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Clark v. Adams

August 8, 2010


The opinion of the court was delivered by: John Gleeson, United States District Judge



Gerard Clark filed this action on March 19, 2010, naming ten defendants. On review of Clark's motion to proceed in forma pauperis, I permitted the action to proceed only to the extent that it asserted a claim against one of the defendants, Sharon Adams. Adams now moves to dismiss the complaint, arguing that she is immune from suit and that the dispute is moot. For the reasons stated below, the motion to dismiss is granted.


Clark owns a house in Queens. He instituted eviction proceedings in New York City Civil Court against his tenants after they failed to pay rent. Clark asserts that his efforts to remove the tenants from the property have been unfairly thwarted by the tenants and by the Civil Court itself.*fn1 Clark's action for eviction was assigned to Judge Ulysses B. Leverett, presiding justice in the landlord-tenant Resolution Part, within the Housing Part of the Civil Court. Clark alleges that when he appeared in Housing Court on November 30, 2009, he was directed to court attorney Sharon Adams for settlement discussions. The complaint alleges that Adams advised one of Clark's tenants to "challenge plaintiff's eviction warrant on jurisdictional grounds because she was not properly noticed ., as if [Adams] was [the tenant's] attorney." Compl. ¶ 40. "At the same time," Clark asserts that Adams instructed him that "you have two strikes against you; one for being a Black landlord; and the other for being here as a Black Pro-se landlord." Id. On the basis of these allegations, Clark alleges that Adams violated his Fourteenth Amendment right to equal protection of the laws.

On March 19, 2010, Clark filed a complaint against numerous defendants. On April 12, 2010, I dismissed the claims against all of the named defendants except for Adams, and denied Clark's motion for a preliminary injunction. Clark v. Bloomberg, No. 10-CV-1263 (JG), 2010 WL 1438803, at *3-4 (E.D.N.Y. Apr. 12, 2010). Since then, Clark has prevailed in Housing Court and has obtained an order of eviction against the tenants.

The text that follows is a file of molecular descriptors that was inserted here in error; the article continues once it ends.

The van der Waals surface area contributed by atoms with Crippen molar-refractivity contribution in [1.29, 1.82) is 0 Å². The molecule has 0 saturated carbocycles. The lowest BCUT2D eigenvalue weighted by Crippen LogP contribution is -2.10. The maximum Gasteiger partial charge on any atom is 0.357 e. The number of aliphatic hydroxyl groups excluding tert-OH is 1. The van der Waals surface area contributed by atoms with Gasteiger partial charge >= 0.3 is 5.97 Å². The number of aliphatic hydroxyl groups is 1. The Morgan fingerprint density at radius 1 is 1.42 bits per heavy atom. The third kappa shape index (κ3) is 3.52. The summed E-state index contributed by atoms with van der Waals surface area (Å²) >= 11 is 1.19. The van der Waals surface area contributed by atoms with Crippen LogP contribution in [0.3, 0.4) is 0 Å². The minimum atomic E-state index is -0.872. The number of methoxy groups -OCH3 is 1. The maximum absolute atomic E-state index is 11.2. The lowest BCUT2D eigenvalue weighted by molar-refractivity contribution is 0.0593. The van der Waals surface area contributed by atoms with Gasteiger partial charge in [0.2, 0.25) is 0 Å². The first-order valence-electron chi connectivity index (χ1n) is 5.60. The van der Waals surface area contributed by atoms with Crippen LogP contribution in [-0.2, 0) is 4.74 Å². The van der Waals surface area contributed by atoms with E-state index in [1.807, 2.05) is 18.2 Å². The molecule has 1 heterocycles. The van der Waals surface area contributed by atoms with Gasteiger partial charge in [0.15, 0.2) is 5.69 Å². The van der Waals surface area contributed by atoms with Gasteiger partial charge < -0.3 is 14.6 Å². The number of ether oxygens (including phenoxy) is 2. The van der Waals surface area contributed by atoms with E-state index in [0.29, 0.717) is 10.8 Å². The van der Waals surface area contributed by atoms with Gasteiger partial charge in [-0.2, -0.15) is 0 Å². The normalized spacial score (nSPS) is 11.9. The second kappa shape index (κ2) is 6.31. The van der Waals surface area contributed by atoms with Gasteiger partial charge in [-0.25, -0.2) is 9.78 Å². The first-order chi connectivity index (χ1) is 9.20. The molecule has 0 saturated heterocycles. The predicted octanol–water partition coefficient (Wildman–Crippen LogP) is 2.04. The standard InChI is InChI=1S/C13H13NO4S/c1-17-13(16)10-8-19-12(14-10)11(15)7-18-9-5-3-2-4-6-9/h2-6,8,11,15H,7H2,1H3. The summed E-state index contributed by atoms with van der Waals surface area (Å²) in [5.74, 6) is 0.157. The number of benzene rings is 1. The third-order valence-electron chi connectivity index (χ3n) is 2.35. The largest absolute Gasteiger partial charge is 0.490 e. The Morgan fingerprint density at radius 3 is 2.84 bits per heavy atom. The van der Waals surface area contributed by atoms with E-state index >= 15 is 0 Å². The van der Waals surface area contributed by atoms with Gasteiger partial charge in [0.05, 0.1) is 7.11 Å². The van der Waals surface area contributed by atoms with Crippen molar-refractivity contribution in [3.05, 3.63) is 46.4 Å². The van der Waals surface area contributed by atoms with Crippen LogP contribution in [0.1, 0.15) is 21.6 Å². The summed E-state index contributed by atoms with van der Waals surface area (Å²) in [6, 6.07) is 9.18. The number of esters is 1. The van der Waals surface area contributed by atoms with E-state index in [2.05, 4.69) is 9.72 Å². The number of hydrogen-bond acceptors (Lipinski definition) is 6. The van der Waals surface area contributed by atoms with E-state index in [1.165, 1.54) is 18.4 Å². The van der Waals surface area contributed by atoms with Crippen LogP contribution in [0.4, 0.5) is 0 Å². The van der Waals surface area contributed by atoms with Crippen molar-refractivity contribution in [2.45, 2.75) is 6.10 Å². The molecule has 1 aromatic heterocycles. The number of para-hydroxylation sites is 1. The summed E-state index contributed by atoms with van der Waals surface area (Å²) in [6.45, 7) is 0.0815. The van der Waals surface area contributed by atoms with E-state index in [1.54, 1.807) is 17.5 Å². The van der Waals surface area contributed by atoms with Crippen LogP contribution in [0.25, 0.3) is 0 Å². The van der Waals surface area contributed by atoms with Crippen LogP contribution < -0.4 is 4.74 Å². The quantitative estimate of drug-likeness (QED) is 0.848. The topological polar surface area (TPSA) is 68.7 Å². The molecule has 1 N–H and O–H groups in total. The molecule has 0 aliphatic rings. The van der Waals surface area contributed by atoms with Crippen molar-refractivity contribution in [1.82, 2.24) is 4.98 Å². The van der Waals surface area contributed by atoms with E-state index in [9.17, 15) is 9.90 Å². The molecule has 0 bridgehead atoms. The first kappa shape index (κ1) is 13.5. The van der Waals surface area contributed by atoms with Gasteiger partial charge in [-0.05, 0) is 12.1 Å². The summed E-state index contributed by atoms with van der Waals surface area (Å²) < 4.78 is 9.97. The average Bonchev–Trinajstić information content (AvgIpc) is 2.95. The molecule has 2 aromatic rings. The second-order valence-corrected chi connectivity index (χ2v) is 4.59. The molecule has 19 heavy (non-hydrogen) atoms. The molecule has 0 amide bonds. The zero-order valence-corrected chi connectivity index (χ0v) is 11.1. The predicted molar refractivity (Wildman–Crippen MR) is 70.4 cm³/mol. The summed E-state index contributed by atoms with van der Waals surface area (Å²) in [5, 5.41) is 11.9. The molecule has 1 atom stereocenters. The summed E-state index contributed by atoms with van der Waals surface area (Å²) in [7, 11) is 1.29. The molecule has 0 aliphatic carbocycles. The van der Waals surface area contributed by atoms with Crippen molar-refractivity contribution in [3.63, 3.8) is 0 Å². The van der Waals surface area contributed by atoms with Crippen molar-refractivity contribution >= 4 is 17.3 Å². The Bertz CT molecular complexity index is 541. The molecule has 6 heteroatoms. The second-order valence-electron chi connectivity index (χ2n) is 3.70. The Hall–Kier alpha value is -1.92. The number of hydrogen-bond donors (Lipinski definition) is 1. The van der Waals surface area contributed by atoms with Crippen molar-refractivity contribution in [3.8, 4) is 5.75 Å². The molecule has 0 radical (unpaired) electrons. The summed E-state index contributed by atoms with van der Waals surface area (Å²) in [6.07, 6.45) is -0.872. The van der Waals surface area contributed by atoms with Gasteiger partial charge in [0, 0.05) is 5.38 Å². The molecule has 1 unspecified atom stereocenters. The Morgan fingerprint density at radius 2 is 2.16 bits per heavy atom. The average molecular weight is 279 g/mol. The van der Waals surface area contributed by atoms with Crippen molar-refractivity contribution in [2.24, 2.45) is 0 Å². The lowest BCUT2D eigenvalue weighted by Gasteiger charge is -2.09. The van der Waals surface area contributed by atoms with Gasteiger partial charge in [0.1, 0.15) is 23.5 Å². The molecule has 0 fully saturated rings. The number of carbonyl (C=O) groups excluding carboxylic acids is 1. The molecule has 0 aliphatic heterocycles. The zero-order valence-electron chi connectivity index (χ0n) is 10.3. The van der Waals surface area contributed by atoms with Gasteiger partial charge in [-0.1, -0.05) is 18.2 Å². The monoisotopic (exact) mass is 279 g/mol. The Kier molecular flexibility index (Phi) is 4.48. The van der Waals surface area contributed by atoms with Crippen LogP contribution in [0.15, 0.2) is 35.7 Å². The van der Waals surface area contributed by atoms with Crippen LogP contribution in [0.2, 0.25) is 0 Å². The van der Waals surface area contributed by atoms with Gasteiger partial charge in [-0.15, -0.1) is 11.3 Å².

A. The Standard for Rule 12(b)(6) Motions

Motions to dismiss pursuant to Rule 12(b)(6) test the legal sufficiency of a complaint. See, e.g., Sims v. Artuz, 230 F.3d 14, 20 (2d Cir. 2000) ("At the Rule 12(b)(6) stage, the issue is not whether a plaintiff is likely to prevail ultimately, but whether the claimant is entitled to offer evidence to support the claims." (internal quotation marks omitted)). Accordingly, I must accept the factual allegations in the complaint as true, Erickson v. Pardus, 551 U.S. 89, 93-94 (2007) (per curiam), and "draw all reasonable inferences in favor of the plaintiff." Bolt Elec., Inc. v. City of New York, 53 F.3d 465, 469 (2d Cir. 1995). However, "the tenet that a court must accept as true all of the allegations contained in a complaint is inapplicable to legal conclusions." Ashcroft v. Iqbal, 129 S.Ct. 1937, 1949 (2009).

In reviewing the complaint, I am mindful that "a pro se complaint, however inartfully pleaded, must be held to less stringent standards than formal pleadings drafted by lawyers." Erickson, 551 U.S at 94 (internal quotation marks omitted). If a liberal reading of the complaint "gives any indication that a valid claim might be stated," I must grant leave to amend the complaint. See Cuoco v. Moritsugu, 222 F.3d 99, 112 (2d Cir. 2000).

B. The Defendant's Contention that the Action is Moot

Adams argues that the action is moot because Clark has succeeded in evicting his tenants. This contention implicates a constitutional limit on the court's jurisdiction. See Lewis v. Cont'l Bank Corp., 494 U.S. 472, 477 (1990) (Article III's "case-or-controversy requirement subsists through all stages of federal judicial proceedings. . [I]t is not enough that a dispute was very much alive when suit was filed."). Consequently, I am required to consider the mootness argument before proceeding to rule on the merits of the case. See Steel Co. v. Citizens for a Better Env't, 523 U.S. 83, 94-101 (1998) (federal courts must consider Article III jurisdiction as a threshold question before deciding whether the plaintiff has stated a cause of action).

Though the complaint's request for prospective injunctive relief is now academic, Clark might be able to establish that he suffered an economic injury, traceable to Adams's alleged conduct, from a delay in evicting the tenants. ...

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